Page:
Israel still has no genuine peace partner
By Daniel Mandel
November 13, 2006 . THE AGE. Melbourne, Australia.
There are chiefly two approaches people take to the Arab-Israeli conflict: One is to assert that Israeli occupation of Palestinians is the cause whose reversal would terminate it; the other is to regard Palestinian and wider Arab goals to replace Israel with an Arab/Muslim state as the cause whose relinquishing would bring peace. Antony Loewenstein, (Opinion, 10/11), subscribes to the former view. I subscribe to the latter.
The Arab desire to dismember Israel, expressed in several wars launched by Arab states, has accompanied Israel from the moment of its birth in 1948; the Israeli conquest of the West Bank and Gaza dates from the 1967 Six Day War. Israeli occupation is a symptom, not a cause, of Arab belligerence.
The Palestine Liberation Organisation (PLO), for example, was formed in Arab-controlled Jerusalem in 1964 self-evidently not with the intention of "liberating" territories that were then firmly in Arab hands.
However, in the 1990s, many Israelis preferred to believe that Arab determination to dismember Israel had given way to acceptance, making a land-for-peace deal possible for the first time. It was a seductive hope, yet despite Israeli flexibility, American diplomatic enthusiasm and European largesse, it failed dismally.
Why? Ample opportunity, after all, existed for the PLO and Fatah leader, Yasser Arafat, heading the newly installed Palestinian Authority (PA) regime to come to terms with Israelis, build a rule of law society and lay the foundations of a firm economy bolstered by the world's highest per capita level of international aid.
Instead, the PA squandered it on building up militias and lining the pockets of officials from Arafat down. Terrorism increased while in the PA-controlled media, mosques, schools and youth camps, incitement to hatred and murder of Jews and glorification of terrorism as a religious and national duty became the order of the day.
In these circumstances, logic dictated that negotiations with the PA be called off, funding halted and diplomatic pressure applied to stop and reverse these developments.
Instead, the Israelis, the Americans and everyone else persisted with talks and concessions to this governmental Enron. This continued even after Arafat walked away from president Bill Clinton's peace plan in 2000, which would have seen uprooted the bulk of the Israeli settlements of which Loewenstein complains. For Palestinians, non-acceptance of Israel trumps statehood.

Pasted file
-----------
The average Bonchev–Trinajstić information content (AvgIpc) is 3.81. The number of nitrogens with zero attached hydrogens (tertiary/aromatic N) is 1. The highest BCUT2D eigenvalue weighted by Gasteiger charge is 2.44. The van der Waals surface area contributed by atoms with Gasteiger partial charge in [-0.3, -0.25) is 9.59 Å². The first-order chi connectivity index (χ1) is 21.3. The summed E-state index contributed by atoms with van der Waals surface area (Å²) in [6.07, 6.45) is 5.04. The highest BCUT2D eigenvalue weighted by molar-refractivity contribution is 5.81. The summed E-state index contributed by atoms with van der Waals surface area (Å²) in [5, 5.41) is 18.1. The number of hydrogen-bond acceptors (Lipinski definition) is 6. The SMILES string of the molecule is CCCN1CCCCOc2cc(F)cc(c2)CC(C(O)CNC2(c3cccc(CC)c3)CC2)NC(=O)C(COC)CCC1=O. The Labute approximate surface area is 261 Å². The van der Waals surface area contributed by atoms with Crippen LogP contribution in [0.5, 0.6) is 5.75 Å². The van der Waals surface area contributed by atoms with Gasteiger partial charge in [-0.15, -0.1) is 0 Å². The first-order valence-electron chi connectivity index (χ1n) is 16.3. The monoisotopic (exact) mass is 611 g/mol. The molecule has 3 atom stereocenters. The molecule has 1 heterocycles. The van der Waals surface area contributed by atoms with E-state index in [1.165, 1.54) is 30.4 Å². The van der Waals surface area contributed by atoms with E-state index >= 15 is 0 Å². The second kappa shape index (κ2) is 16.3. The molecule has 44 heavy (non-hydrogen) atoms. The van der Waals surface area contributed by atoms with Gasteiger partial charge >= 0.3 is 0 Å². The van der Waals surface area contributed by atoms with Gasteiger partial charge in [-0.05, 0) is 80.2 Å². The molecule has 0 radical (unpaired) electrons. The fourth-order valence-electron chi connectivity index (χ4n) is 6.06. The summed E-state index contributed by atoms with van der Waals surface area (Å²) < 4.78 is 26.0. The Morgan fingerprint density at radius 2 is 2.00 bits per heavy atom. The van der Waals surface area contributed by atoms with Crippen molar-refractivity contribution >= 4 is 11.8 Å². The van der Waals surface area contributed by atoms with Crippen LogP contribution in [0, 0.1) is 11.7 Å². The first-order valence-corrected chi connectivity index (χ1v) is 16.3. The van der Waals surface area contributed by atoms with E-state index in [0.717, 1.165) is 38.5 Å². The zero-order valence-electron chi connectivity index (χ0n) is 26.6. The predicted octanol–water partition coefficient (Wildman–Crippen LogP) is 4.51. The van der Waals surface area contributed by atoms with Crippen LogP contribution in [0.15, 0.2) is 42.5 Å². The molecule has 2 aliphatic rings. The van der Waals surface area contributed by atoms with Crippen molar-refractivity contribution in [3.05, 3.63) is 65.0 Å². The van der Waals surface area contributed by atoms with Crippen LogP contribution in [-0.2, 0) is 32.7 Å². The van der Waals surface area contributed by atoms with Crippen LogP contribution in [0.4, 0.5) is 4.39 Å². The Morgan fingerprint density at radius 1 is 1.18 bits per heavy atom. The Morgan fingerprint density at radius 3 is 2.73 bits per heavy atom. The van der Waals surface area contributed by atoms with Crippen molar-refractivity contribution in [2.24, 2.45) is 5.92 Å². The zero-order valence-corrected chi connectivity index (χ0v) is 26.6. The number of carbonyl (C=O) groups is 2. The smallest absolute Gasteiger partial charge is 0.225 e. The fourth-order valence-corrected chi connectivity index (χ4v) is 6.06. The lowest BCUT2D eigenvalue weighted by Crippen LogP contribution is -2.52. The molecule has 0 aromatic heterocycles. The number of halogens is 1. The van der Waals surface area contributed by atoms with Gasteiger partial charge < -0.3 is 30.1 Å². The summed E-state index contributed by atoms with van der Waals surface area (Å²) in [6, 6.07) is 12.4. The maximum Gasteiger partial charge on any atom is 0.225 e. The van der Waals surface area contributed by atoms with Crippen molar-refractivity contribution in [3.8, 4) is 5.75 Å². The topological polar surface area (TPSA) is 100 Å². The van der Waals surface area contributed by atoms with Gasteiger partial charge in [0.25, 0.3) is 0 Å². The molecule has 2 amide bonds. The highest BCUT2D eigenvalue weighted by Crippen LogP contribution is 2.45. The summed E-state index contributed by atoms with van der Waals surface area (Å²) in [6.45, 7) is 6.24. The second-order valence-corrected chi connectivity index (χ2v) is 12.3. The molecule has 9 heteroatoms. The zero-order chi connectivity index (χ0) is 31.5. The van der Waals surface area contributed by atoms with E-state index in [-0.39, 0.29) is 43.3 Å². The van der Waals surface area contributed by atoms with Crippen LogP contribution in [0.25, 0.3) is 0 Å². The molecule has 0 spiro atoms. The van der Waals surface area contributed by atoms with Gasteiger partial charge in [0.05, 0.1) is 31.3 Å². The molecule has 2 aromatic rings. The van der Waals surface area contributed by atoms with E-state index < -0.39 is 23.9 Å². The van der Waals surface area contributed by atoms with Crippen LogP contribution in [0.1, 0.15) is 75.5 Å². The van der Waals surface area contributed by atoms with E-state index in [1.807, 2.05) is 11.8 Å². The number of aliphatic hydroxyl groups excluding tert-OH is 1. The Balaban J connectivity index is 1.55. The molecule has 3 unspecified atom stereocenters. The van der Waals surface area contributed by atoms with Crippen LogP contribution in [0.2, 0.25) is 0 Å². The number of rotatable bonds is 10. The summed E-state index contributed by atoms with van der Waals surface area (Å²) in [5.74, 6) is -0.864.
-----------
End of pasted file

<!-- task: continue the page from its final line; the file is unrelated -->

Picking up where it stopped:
To this day, PA maps and atlases pretend Israel does not exist, PA-salaried clerics call for the murder of Jews, TV and radio broadcasts, popular songs and poetry extol the glories of suicide attacks, textbooks teach that Israel is unfit to live, and streets and colleges named for suicide bombers. One example: the PA/Egypt border crossing at Rafah is named in honour of a terrorist who murdered five Israelis.
Simply nothing comparable, despite Loewenstein's best efforts fixating on right-wing Israeli politician Avigdor Lieberman, exists on the Israeli side.
To this day, both Fatah and Hamas, which together command the support of the overwhelming majority of Palestinians, call in their respective charters for Israel's destruction, while Hamas goes one further and calls for Jews to be murdered, yet Loewenstein sees its election as grounds for its international acceptance. Fatah and Hamas have each deliberately killed more than 400 Israelis apiece in five years of suicide bombing but Loewenstein believes Israel is "addicted to violence".
Before the Palestinian terror wave, beginning in September 2000, there were no Israeli incursions, blockades and security fences. Until last week, there were no Israeli forces in Gaza's Beit Hanoun. But scores of missiles fired into Israel from that territory - unilaterally relinquished by Israel last year - brought the Israeli army back.
Hamas called out Palestinian women to shield the escape of cornered gunmen and other terrorists ensconced in apartments eluded the fire intended for them that killed neigbouring civilians in their beds. Using human shields is a vile tactic, made more effective by ritual condemnation for the Israelis confronting it.
Why the studious avoidance of the abundant evidence of Palestinian intentions and conduct? Why the rationalisation of Palestinian terror via the mantra of "occupation"? Why the inversion of cause and effect?
Because it is apparently difficult (though it shouldn't be) to accept that when people say they mean to kill Jews and eliminate Israel, they actually mean it. How much more comforting for the gullible and convenient for the malevolent to insist that peace lies within Israel's unilateral gift.
As the case of Loewenstein shows, an awakening from this resilient fallacy must await still further and greater terror. In retrospect, a peace process between one party bent on survival and the other on destruction has predictably failed.
If Israel one day prevails on Palestinians to relinquish their goal of its elimination, successful peace talks will ensue. If Israel goes under, none of course will be necessary.
Daniel Mandel is director of the Zionist Organisation of America's Centre for Middle East Policy, a fellow in history at University of Melbourne and the author of H. V. Evatt and the Establishment of Israel: The Undercover Zionist (2004).